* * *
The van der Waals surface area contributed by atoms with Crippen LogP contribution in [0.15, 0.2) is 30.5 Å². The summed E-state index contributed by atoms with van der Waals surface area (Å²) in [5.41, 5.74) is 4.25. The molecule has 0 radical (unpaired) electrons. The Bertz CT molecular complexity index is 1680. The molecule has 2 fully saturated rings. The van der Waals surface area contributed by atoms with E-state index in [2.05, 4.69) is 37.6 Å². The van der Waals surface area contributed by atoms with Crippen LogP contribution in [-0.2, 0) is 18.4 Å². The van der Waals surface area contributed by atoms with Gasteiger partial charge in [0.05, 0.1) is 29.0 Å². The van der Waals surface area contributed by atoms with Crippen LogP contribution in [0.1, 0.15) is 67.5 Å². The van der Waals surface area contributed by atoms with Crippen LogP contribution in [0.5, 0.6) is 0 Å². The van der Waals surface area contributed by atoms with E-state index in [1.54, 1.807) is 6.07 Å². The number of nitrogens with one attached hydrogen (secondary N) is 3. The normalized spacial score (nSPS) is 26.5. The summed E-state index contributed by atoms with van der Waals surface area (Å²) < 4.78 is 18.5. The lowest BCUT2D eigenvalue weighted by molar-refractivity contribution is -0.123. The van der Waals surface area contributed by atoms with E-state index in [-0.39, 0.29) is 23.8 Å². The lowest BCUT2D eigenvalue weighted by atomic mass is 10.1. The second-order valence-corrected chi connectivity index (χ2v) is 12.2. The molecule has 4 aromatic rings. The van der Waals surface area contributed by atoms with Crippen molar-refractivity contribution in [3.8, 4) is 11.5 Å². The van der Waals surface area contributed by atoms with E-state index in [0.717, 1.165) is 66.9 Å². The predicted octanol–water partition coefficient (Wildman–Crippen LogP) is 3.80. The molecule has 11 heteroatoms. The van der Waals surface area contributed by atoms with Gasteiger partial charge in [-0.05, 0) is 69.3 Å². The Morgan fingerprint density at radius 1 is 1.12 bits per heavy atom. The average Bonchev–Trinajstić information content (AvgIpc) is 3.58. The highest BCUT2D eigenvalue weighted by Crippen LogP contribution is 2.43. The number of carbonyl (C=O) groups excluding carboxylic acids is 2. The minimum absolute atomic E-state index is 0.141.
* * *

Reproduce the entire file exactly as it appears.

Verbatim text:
The van der Waals surface area contributed by atoms with Crippen LogP contribution in [0.15, 0.2) is 30.5 Å². The summed E-state index contributed by atoms with van der Waals surface area (Å²) in [5.41, 5.74) is 4.25. The molecule has 0 radical (unpaired) electrons. The Bertz CT molecular complexity index is 1680. The molecule has 2 fully saturated rings. The van der Waals surface area contributed by atoms with E-state index in [2.05, 4.69) is 37.6 Å². The van der Waals surface area contributed by atoms with Crippen LogP contribution in [-0.2, 0) is 18.4 Å². The van der Waals surface area contributed by atoms with Gasteiger partial charge in [0.05, 0.1) is 29.0 Å². The van der Waals surface area contributed by atoms with Crippen LogP contribution in [0.1, 0.15) is 67.5 Å². The van der Waals surface area contributed by atoms with Crippen LogP contribution in [0.5, 0.6) is 0 Å². The van der Waals surface area contributed by atoms with E-state index in [1.54, 1.807) is 6.07 Å². The number of nitrogens with one attached hydrogen (secondary N) is 3. The normalized spacial score (nSPS) is 26.5. The summed E-state index contributed by atoms with van der Waals surface area (Å²) < 4.78 is 18.5. The lowest BCUT2D eigenvalue weighted by molar-refractivity contribution is -0.123. The van der Waals surface area contributed by atoms with E-state index in [-0.39, 0.29) is 23.8 Å². The lowest BCUT2D eigenvalue weighted by atomic mass is 10.1. The second-order valence-corrected chi connectivity index (χ2v) is 12.2. The molecule has 4 aromatic rings. The van der Waals surface area contributed by atoms with Crippen molar-refractivity contribution in [3.8, 4) is 11.5 Å². The van der Waals surface area contributed by atoms with E-state index in [0.717, 1.165) is 66.9 Å². The predicted octanol–water partition coefficient (Wildman–Crippen LogP) is 3.80. The molecule has 11 heteroatoms. The van der Waals surface area contributed by atoms with Gasteiger partial charge in [-0.05, 0) is 69.3 Å². The Morgan fingerprint density at radius 1 is 1.12 bits per heavy atom. The average Bonchev–Trinajstić information content (AvgIpc) is 3.58. The highest BCUT2D eigenvalue weighted by Crippen LogP contribution is 2.43. The number of carbonyl (C=O) groups excluding carboxylic acids is 2. The minimum absolute atomic E-state index is 0.141.